The OGA believes that maximising economic recovery of oil and gas need not be in conflict with the transition to Net Zero and that the industry has the skills, technology and capital to help unlock solutions required to help the UK achieve the Net Zero target.
However, the OGA takes the view that industry should go considerably faster and farther in reducing its own carbon footprint, or risk losing its social licence to operate.
The changes proposed in the consultation, alongside the concepts assessed in the OGA’s UKCS energy integration project, have the potential to make a significant contribution to achieving Net Zero; both through Carbon Capture & Storage (CCS) and through CCS plus hydrogen. Offshore renewables (wind, wave and tidal) should contribute further to the abatement required by 2050.
Official forecasts suggest that oil and gas will remain a vital part of the UK’s energy mix as the country moves towards Net Zero. This means that managing declining North Sea production to maximise value, minimising greenhouse gas emissions and reducing reliance on hydrocarbon imports are all essential.
The energy transition requires industry to make real progress in reducing its carbon footprint through emissions reductions initiatives, including electrification, and energy efficiency measures.
The OGA is continuing to work closely with government and industry to support the delivery of these measures, as well as other solutions including CCS and hydrogen.
Dr Andy Samuel, OGA Chief Executive, said:
“There are major issues facing the oil and gas industry - the global pandemic and the rapid fall in commodity prices - and we’re working closely with the government to safeguard the energy supply and as best as possible the thousands of jobs and skills which deliver it, in the face of these issues. Even before these issues emerged, the industry was facing questions about its ‘social licence to operate’ regarding its role in climate change and changing public opinion. The government’s commitment to reaching Net Zero greenhouse gas emissions by 2050 provides an opportunity to the oil and gas industry, which should be well placed to play a leading role. To support this drive, we are now reviewing our Strategy. This is further complemented with our other work such as: benchmarking flaring and venting data to drive performance improvements; supporting work to unlock energy integration opportunities; and supporting CCS and hydrogen projects.”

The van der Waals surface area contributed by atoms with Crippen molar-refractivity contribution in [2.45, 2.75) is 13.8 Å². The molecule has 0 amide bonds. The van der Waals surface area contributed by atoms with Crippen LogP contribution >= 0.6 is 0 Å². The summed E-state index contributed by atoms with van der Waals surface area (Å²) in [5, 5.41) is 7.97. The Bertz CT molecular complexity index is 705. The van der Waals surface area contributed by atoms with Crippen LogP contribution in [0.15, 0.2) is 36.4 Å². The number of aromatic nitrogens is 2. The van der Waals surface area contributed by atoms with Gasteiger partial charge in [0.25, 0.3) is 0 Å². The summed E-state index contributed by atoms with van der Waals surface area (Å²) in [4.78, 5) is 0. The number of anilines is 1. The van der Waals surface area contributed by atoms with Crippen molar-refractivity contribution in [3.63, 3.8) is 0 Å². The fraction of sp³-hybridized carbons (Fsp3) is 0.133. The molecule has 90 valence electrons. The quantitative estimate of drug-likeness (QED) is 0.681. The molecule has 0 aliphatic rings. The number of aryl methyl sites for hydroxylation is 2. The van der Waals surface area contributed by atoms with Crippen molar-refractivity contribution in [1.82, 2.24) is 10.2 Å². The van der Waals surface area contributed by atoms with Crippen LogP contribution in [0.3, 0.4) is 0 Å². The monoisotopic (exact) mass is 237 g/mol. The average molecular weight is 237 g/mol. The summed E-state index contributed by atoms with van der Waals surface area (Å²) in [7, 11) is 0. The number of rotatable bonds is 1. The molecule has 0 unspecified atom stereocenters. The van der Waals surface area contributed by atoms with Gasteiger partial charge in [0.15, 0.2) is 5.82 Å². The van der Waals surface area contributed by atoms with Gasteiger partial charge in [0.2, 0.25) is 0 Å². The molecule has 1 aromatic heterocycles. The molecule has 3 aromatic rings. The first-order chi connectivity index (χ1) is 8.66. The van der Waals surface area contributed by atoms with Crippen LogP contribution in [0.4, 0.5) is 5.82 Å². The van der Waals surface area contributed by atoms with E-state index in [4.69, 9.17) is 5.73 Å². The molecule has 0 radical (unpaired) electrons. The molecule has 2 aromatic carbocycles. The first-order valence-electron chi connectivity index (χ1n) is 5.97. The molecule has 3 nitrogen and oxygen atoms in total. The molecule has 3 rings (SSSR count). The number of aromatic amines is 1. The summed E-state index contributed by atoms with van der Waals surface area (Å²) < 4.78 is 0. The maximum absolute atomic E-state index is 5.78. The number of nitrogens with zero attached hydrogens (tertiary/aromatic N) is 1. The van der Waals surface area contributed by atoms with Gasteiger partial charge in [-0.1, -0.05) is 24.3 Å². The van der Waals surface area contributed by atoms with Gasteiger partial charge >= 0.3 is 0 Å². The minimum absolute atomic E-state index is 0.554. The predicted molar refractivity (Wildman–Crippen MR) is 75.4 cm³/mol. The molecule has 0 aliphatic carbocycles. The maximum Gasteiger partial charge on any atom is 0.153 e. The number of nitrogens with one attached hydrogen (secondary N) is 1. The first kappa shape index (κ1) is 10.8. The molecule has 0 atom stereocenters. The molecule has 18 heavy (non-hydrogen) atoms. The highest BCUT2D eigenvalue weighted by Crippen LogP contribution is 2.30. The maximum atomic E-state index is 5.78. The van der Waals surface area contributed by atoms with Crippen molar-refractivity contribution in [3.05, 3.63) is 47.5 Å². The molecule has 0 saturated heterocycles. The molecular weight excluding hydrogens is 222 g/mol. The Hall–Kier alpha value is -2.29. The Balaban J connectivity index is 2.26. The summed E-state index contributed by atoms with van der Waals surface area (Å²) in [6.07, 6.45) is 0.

Minister for Energy and Clean Growth, Kwasi Kwarteng said:
“This new strategy is welcome because all parts of our energy system – and our economy – need to adapt if we’re to eliminate our contribution to climate change by 2050. I share the Oil and Gas Authority’s view that encouraging and supporting the sector to minimise carbon emissions will be increasingly important as we emerge from COVID-19 and focus on supporting a clean recovery of our economy.”
Read the article online at: https://www.oilfieldtechnology.com/special-reports/06052020/uk-oga-outlines-plans-for-achieving-net-zero-emissions-by-2050/
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The well was drilled by the ‘Deepsea Stavanger’ drilling rig, about 25 km southwest of the Oseberg field in the North Sea and 150 km west of Bergen.